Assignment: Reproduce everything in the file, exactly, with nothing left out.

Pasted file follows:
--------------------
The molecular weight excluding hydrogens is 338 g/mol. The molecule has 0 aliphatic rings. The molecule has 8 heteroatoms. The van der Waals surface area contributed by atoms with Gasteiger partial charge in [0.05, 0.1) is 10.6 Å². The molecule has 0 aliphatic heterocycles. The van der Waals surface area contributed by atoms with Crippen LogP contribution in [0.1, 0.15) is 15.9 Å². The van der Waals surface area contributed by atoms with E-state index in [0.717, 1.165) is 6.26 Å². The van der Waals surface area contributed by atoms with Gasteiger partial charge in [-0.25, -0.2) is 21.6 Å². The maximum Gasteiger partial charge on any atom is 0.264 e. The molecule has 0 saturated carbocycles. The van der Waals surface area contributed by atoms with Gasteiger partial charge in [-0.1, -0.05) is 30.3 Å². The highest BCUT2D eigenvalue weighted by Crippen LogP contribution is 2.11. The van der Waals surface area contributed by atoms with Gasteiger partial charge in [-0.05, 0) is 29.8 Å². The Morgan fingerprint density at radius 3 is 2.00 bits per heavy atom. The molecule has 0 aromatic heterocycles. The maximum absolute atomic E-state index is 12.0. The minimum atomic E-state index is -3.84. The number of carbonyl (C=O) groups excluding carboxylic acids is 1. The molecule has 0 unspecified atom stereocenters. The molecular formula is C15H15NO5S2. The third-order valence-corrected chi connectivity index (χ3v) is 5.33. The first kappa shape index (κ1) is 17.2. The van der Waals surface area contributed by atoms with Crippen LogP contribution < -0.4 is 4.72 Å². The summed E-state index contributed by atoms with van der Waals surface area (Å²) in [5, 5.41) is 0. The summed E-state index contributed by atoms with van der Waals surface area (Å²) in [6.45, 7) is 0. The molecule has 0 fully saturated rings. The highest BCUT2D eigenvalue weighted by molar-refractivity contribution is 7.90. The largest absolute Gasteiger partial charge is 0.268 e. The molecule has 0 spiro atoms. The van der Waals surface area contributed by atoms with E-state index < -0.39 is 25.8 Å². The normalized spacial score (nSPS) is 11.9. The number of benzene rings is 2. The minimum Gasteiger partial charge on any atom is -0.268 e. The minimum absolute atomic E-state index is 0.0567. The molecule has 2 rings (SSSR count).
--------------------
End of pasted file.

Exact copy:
The molecular weight excluding hydrogens is 338 g/mol. The molecule has 0 aliphatic rings. The molecule has 8 heteroatoms. The van der Waals surface area contributed by atoms with Gasteiger partial charge in [0.05, 0.1) is 10.6 Å². The molecule has 0 aliphatic heterocycles. The van der Waals surface area contributed by atoms with Crippen LogP contribution in [0.1, 0.15) is 15.9 Å². The van der Waals surface area contributed by atoms with E-state index in [0.717, 1.165) is 6.26 Å². The van der Waals surface area contributed by atoms with Gasteiger partial charge in [-0.25, -0.2) is 21.6 Å². The maximum Gasteiger partial charge on any atom is 0.264 e. The molecule has 0 saturated carbocycles. The van der Waals surface area contributed by atoms with Gasteiger partial charge in [-0.1, -0.05) is 30.3 Å². The highest BCUT2D eigenvalue weighted by Crippen LogP contribution is 2.11. The van der Waals surface area contributed by atoms with Gasteiger partial charge in [-0.05, 0) is 29.8 Å². The Morgan fingerprint density at radius 3 is 2.00 bits per heavy atom. The molecule has 0 aromatic heterocycles. The maximum absolute atomic E-state index is 12.0. The minimum atomic E-state index is -3.84. The number of carbonyl (C=O) groups excluding carboxylic acids is 1. The molecule has 0 unspecified atom stereocenters. The molecular formula is C15H15NO5S2. The third-order valence-corrected chi connectivity index (χ3v) is 5.33. The first kappa shape index (κ1) is 17.2. The van der Waals surface area contributed by atoms with Crippen LogP contribution < -0.4 is 4.72 Å². The summed E-state index contributed by atoms with van der Waals surface area (Å²) in [5, 5.41) is 0. The summed E-state index contributed by atoms with van der Waals surface area (Å²) in [6.45, 7) is 0. The molecule has 0 fully saturated rings. The highest BCUT2D eigenvalue weighted by molar-refractivity contribution is 7.90. The largest absolute Gasteiger partial charge is 0.268 e. The molecule has 0 spiro atoms. The van der Waals surface area contributed by atoms with E-state index < -0.39 is 25.8 Å². The normalized spacial score (nSPS) is 11.9. The number of benzene rings is 2. The minimum Gasteiger partial charge on any atom is -0.268 e. The minimum absolute atomic E-state index is 0.0567. The molecule has 2 rings (SSSR count).